Remembering Clifford Brown and Max Roach
As I was pulling together the playlist for tonight's edition of Mainstream and Modern(Sunday nights 8p-11p), I ended up going down one of those rabbit holes, in this case the brief collaboration between two Jazz greats, one you probably know and one maybe not as well—Max Roach and Clifford Jones. Max Roach emerged in the 1940s as one of the innovative drummers in the middle of Bebop. He and Kenny Clark dramatically changed drumming in Jazz from keeping the beat to an actual instrumental accompaniment, by playing the 4/4 beat on their ride cymbals instead of the bass drum, which allowed the drummer and the soloists to more freely improvise.
Clifford Brown crammed a lot of great Jazz music into his short 25 years on the planet, with a trumpet tone and a trumpet style that attracted a list of collaborators that included Dizzy Gillespie, Art Blakey, Tadd Dameron, Lionel Hampton, J J Johnson, Sonny Rollins, Bud Powell, Sonny Stitt, Miles Davis and Thelonius Monk.
It was between 1954 and 1956 that Brown and Roach hooked up in a quintet that included George Morrow on bass, Richie Powell on piano and Harold Land on tenor saxophone. We'll feature Joy Spring to kick off the Mainstream and Modern tonight, a Jazz standard that made it's debut on Clifford Brown and Max Roach, released on EmArcy in 1954. Harold Land would be replaced by Sonny Rollins after this record. Joy Spring was Clifford Brown's nickname for his wife Emma LaRue Anderson.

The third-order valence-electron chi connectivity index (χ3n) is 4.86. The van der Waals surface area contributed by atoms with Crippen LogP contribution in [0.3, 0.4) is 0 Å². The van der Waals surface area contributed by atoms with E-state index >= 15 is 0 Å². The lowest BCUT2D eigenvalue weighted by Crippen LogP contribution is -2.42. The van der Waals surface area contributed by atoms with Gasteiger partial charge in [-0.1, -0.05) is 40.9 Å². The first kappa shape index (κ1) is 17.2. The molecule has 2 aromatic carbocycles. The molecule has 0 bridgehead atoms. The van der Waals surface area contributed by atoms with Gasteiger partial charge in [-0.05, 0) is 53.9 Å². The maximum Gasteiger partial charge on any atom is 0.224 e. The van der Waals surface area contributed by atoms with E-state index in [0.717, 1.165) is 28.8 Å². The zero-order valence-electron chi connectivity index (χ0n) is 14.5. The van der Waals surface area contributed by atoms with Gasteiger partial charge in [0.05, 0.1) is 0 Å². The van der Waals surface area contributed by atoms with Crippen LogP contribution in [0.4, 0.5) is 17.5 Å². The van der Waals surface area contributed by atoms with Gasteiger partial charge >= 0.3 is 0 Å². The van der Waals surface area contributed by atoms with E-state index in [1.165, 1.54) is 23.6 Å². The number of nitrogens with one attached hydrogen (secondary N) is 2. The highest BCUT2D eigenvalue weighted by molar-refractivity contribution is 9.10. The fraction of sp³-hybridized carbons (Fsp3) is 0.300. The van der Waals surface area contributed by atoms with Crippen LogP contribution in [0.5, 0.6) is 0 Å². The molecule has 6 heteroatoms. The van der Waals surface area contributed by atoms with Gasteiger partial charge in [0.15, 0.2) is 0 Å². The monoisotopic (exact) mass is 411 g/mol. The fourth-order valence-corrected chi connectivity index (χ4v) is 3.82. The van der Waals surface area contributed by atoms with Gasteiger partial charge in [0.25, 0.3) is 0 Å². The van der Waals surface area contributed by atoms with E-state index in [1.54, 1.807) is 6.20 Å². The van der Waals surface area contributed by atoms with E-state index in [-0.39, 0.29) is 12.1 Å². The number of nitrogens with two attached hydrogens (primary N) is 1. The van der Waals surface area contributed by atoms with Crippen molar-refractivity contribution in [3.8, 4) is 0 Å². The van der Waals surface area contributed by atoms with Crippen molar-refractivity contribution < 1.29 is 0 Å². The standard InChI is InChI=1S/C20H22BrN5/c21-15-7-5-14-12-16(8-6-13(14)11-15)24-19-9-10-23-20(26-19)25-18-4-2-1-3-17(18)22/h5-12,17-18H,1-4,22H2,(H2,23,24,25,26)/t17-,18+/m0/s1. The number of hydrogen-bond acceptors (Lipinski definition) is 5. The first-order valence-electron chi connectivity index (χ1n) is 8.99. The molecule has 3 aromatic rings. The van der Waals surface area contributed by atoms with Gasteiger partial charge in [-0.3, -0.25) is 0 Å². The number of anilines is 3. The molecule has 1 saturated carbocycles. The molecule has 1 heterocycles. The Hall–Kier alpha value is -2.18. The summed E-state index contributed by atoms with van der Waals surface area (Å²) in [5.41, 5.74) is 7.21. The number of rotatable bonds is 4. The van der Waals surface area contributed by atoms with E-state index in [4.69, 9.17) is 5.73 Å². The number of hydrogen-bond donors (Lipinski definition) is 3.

While Max Roach lived a long rich life with dozens of albums, civil rights activism and eventual induction into various halls of fame and a MacArthur Genius Grant before passing away in at age 83 in 2007, Clifford Jones joined that list of Jazz greats who burned brightly and briefly. He lived a clean and sober life, avoiding many of the occupational hazards encountered by his Jazz peers of the era, but he could not avoid overnight drives from one gig to the next. On June 26, 1956 he was riding to a performance in Chicago with pianist Richie Powell and Powell's Wife Nancy, who was driving, when the car crashed on the Pennsylvania Turnpike. There were no survivors. Clifford Jones was 25 years old.